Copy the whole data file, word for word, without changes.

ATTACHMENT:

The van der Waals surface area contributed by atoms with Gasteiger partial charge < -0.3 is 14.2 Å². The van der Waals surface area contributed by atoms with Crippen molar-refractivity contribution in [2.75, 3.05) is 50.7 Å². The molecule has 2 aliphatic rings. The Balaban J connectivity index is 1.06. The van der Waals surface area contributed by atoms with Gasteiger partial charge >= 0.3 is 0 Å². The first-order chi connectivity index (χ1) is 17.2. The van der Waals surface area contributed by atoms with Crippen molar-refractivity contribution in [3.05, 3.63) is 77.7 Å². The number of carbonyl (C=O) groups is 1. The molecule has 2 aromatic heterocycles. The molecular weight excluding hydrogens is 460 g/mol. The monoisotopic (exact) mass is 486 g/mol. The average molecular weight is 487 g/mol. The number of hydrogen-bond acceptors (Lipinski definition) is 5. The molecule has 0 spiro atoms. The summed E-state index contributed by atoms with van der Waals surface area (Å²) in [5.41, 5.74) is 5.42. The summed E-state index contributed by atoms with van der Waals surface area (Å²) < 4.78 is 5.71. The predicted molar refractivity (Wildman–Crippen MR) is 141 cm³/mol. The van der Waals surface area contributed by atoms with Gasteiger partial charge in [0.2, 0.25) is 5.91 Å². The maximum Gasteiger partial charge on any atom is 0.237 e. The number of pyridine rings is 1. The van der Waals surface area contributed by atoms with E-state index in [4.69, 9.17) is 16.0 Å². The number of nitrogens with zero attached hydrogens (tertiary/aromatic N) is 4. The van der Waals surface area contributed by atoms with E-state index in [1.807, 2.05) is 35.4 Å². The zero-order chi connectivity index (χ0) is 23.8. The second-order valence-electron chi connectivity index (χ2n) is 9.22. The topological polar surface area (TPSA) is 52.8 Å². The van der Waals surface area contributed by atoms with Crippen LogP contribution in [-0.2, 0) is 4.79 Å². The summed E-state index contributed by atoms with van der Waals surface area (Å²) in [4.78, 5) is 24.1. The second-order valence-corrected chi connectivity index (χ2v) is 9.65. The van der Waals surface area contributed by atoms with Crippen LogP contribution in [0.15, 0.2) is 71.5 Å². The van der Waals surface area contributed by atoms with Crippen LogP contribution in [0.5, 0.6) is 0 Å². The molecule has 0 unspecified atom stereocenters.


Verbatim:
The van der Waals surface area contributed by atoms with Gasteiger partial charge < -0.3 is 14.2 Å². The van der Waals surface area contributed by atoms with Crippen molar-refractivity contribution in [2.75, 3.05) is 50.7 Å². The molecule has 2 aliphatic rings. The Balaban J connectivity index is 1.06. The van der Waals surface area contributed by atoms with Gasteiger partial charge >= 0.3 is 0 Å². The first-order chi connectivity index (χ1) is 17.2. The van der Waals surface area contributed by atoms with Crippen molar-refractivity contribution in [3.05, 3.63) is 77.7 Å². The number of carbonyl (C=O) groups is 1. The molecule has 2 aromatic heterocycles. The molecular weight excluding hydrogens is 460 g/mol. The monoisotopic (exact) mass is 486 g/mol. The average molecular weight is 487 g/mol. The number of hydrogen-bond acceptors (Lipinski definition) is 5. The molecule has 0 spiro atoms. The summed E-state index contributed by atoms with van der Waals surface area (Å²) in [5.41, 5.74) is 5.42. The summed E-state index contributed by atoms with van der Waals surface area (Å²) < 4.78 is 5.71. The predicted molar refractivity (Wildman–Crippen MR) is 141 cm³/mol. The van der Waals surface area contributed by atoms with Gasteiger partial charge in [0.2, 0.25) is 5.91 Å². The maximum Gasteiger partial charge on any atom is 0.237 e. The number of pyridine rings is 1. The van der Waals surface area contributed by atoms with E-state index in [4.69, 9.17) is 16.0 Å². The number of nitrogens with zero attached hydrogens (tertiary/aromatic N) is 4. The van der Waals surface area contributed by atoms with E-state index in [1.807, 2.05) is 35.4 Å². The zero-order chi connectivity index (χ0) is 23.8. The second-order valence-electron chi connectivity index (χ2n) is 9.22. The topological polar surface area (TPSA) is 52.8 Å². The van der Waals surface area contributed by atoms with Crippen LogP contribution in [-0.2, 0) is 4.79 Å². The summed E-state index contributed by atoms with van der Waals surface area (Å²) in [4.78, 5) is 24.1. The second-order valence-corrected chi connectivity index (χ2v) is 9.65. The van der Waals surface area contributed by atoms with Crippen LogP contribution in [0.15, 0.2) is 71.5 Å². The van der Waals surface area contributed by atoms with Crippen LogP contribution in [0.5, 0.6) is 0 Å². The molecule has 0 unspecified atom stereocenters.